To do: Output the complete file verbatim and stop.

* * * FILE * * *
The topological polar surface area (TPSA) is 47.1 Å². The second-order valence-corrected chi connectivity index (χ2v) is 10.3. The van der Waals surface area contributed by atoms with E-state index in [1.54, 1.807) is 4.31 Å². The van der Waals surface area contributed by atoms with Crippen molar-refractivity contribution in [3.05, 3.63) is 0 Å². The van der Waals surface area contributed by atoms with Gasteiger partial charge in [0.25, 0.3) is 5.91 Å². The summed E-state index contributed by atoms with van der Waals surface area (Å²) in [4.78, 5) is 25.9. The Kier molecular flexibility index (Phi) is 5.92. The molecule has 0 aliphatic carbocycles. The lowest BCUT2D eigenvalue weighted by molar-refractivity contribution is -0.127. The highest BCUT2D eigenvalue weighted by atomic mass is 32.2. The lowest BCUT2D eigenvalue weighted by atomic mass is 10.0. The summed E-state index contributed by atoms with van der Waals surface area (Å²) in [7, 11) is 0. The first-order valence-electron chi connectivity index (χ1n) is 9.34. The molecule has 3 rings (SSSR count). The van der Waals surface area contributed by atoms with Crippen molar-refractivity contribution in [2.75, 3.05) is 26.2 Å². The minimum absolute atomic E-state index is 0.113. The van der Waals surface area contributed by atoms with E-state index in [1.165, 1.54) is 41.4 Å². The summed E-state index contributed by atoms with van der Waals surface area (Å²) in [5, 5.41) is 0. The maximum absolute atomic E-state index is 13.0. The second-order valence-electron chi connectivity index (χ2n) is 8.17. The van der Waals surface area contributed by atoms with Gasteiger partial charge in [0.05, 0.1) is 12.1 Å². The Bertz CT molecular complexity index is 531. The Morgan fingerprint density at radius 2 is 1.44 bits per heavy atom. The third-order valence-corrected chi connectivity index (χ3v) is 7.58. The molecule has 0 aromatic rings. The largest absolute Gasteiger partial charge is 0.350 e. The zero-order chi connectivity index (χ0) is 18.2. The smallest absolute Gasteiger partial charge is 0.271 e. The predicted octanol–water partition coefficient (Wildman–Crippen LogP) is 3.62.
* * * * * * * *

The topological polar surface area (TPSA) is 47.1 Å². The second-order valence-corrected chi connectivity index (χ2v) is 10.3. The van der Waals surface area contributed by atoms with E-state index in [1.54, 1.807) is 4.31 Å². The van der Waals surface area contributed by atoms with Crippen molar-refractivity contribution in [3.05, 3.63) is 0 Å². The van der Waals surface area contributed by atoms with Gasteiger partial charge in [0.25, 0.3) is 5.91 Å². The summed E-state index contributed by atoms with van der Waals surface area (Å²) in [4.78, 5) is 25.9. The Kier molecular flexibility index (Phi) is 5.92. The molecule has 0 aliphatic carbocycles. The lowest BCUT2D eigenvalue weighted by molar-refractivity contribution is -0.127. The highest BCUT2D eigenvalue weighted by atomic mass is 32.2. The lowest BCUT2D eigenvalue weighted by atomic mass is 10.0. The summed E-state index contributed by atoms with van der Waals surface area (Å²) in [7, 11) is 0. The first-order valence-electron chi connectivity index (χ1n) is 9.34. The molecule has 3 rings (SSSR count). The van der Waals surface area contributed by atoms with Crippen molar-refractivity contribution in [2.75, 3.05) is 26.2 Å². The minimum absolute atomic E-state index is 0.113. The van der Waals surface area contributed by atoms with E-state index in [1.165, 1.54) is 41.4 Å². The summed E-state index contributed by atoms with van der Waals surface area (Å²) in [5, 5.41) is 0. The maximum absolute atomic E-state index is 13.0. The second-order valence-electron chi connectivity index (χ2n) is 8.17. The van der Waals surface area contributed by atoms with Gasteiger partial charge in [0.05, 0.1) is 12.1 Å². The Bertz CT molecular complexity index is 531. The Morgan fingerprint density at radius 2 is 1.44 bits per heavy atom. The third-order valence-corrected chi connectivity index (χ3v) is 7.58. The molecule has 0 aromatic rings. The largest absolute Gasteiger partial charge is 0.350 e. The zero-order chi connectivity index (χ0) is 18.2. The smallest absolute Gasteiger partial charge is 0.271 e. The predicted octanol–water partition coefficient (Wildman–Crippen LogP) is 3.62.